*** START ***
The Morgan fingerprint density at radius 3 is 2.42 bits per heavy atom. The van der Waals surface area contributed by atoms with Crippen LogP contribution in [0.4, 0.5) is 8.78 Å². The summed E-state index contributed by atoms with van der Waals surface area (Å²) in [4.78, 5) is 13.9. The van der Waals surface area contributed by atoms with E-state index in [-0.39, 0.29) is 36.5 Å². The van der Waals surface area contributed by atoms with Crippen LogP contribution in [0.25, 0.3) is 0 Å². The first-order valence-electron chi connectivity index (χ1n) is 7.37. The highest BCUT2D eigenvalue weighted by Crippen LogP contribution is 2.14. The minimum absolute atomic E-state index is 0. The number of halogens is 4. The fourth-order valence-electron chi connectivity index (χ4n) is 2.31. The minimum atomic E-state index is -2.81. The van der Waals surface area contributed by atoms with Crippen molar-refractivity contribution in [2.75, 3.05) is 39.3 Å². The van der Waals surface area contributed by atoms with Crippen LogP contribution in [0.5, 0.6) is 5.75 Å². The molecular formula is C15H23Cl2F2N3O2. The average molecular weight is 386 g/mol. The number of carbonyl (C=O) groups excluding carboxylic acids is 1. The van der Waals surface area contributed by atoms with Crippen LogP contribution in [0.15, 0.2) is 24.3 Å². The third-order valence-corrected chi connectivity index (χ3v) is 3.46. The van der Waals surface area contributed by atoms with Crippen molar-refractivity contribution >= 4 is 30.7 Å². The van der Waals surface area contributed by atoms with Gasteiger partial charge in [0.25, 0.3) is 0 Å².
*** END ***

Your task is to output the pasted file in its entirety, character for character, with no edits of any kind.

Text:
The Morgan fingerprint density at radius 3 is 2.42 bits per heavy atom. The van der Waals surface area contributed by atoms with Crippen LogP contribution in [0.4, 0.5) is 8.78 Å². The summed E-state index contributed by atoms with van der Waals surface area (Å²) in [4.78, 5) is 13.9. The van der Waals surface area contributed by atoms with E-state index in [-0.39, 0.29) is 36.5 Å². The van der Waals surface area contributed by atoms with Crippen LogP contribution in [0.25, 0.3) is 0 Å². The first-order valence-electron chi connectivity index (χ1n) is 7.37. The highest BCUT2D eigenvalue weighted by Crippen LogP contribution is 2.14. The minimum absolute atomic E-state index is 0. The number of halogens is 4. The fourth-order valence-electron chi connectivity index (χ4n) is 2.31. The minimum atomic E-state index is -2.81. The van der Waals surface area contributed by atoms with Crippen molar-refractivity contribution in [2.75, 3.05) is 39.3 Å². The van der Waals surface area contributed by atoms with Crippen LogP contribution in [0.5, 0.6) is 5.75 Å². The molecular formula is C15H23Cl2F2N3O2. The average molecular weight is 386 g/mol. The number of carbonyl (C=O) groups excluding carboxylic acids is 1. The van der Waals surface area contributed by atoms with Crippen LogP contribution in [0.15, 0.2) is 24.3 Å². The third-order valence-corrected chi connectivity index (χ3v) is 3.46. The van der Waals surface area contributed by atoms with Crippen molar-refractivity contribution >= 4 is 30.7 Å². The van der Waals surface area contributed by atoms with Gasteiger partial charge in [0.25, 0.3) is 0 Å².